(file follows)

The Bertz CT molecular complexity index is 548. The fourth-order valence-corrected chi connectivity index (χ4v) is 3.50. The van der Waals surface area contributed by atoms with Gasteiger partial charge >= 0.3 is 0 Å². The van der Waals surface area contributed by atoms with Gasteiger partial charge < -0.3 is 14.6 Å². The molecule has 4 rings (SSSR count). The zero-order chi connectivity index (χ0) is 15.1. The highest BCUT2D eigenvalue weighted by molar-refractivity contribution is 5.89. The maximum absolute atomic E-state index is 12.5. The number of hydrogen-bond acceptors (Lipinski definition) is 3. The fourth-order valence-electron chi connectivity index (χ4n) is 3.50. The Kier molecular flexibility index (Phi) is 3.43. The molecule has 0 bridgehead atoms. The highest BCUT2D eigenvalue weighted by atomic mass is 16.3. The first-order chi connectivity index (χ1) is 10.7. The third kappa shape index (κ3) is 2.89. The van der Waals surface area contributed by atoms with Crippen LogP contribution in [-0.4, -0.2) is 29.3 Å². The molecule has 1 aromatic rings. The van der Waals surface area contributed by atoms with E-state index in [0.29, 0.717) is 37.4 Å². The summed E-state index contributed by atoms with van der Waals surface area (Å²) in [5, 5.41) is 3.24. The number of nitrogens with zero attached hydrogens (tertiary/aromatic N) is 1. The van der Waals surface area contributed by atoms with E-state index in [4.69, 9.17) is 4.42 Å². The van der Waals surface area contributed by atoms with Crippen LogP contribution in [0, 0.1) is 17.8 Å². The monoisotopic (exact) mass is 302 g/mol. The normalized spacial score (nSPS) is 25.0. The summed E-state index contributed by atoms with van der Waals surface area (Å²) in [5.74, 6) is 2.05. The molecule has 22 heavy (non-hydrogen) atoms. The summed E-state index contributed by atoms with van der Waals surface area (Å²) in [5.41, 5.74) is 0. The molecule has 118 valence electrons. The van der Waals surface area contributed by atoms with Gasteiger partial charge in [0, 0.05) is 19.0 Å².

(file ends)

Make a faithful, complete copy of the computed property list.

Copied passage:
The Bertz CT molecular complexity index is 548. The fourth-order valence-corrected chi connectivity index (χ4v) is 3.50. The van der Waals surface area contributed by atoms with Gasteiger partial charge >= 0.3 is 0 Å². The van der Waals surface area contributed by atoms with Gasteiger partial charge < -0.3 is 14.6 Å². The molecule has 4 rings (SSSR count). The zero-order chi connectivity index (χ0) is 15.1. The highest BCUT2D eigenvalue weighted by molar-refractivity contribution is 5.89. The maximum absolute atomic E-state index is 12.5. The number of hydrogen-bond acceptors (Lipinski definition) is 3. The fourth-order valence-electron chi connectivity index (χ4n) is 3.50. The Kier molecular flexibility index (Phi) is 3.43. The molecule has 0 bridgehead atoms. The highest BCUT2D eigenvalue weighted by atomic mass is 16.3. The first-order chi connectivity index (χ1) is 10.7. The third kappa shape index (κ3) is 2.89. The van der Waals surface area contributed by atoms with Crippen LogP contribution in [-0.4, -0.2) is 29.3 Å². The molecule has 1 aromatic rings. The van der Waals surface area contributed by atoms with E-state index in [0.29, 0.717) is 37.4 Å². The summed E-state index contributed by atoms with van der Waals surface area (Å²) in [5, 5.41) is 3.24. The number of nitrogens with zero attached hydrogens (tertiary/aromatic N) is 1. The van der Waals surface area contributed by atoms with E-state index in [4.69, 9.17) is 4.42 Å². The van der Waals surface area contributed by atoms with Crippen LogP contribution in [0, 0.1) is 17.8 Å². The monoisotopic (exact) mass is 302 g/mol. The normalized spacial score (nSPS) is 25.0. The summed E-state index contributed by atoms with van der Waals surface area (Å²) in [5.74, 6) is 2.05. The molecule has 22 heavy (non-hydrogen) atoms. The summed E-state index contributed by atoms with van der Waals surface area (Å²) in [5.41, 5.74) is 0. The molecule has 118 valence electrons. The van der Waals surface area contributed by atoms with Gasteiger partial charge in [0, 0.05) is 19.0 Å².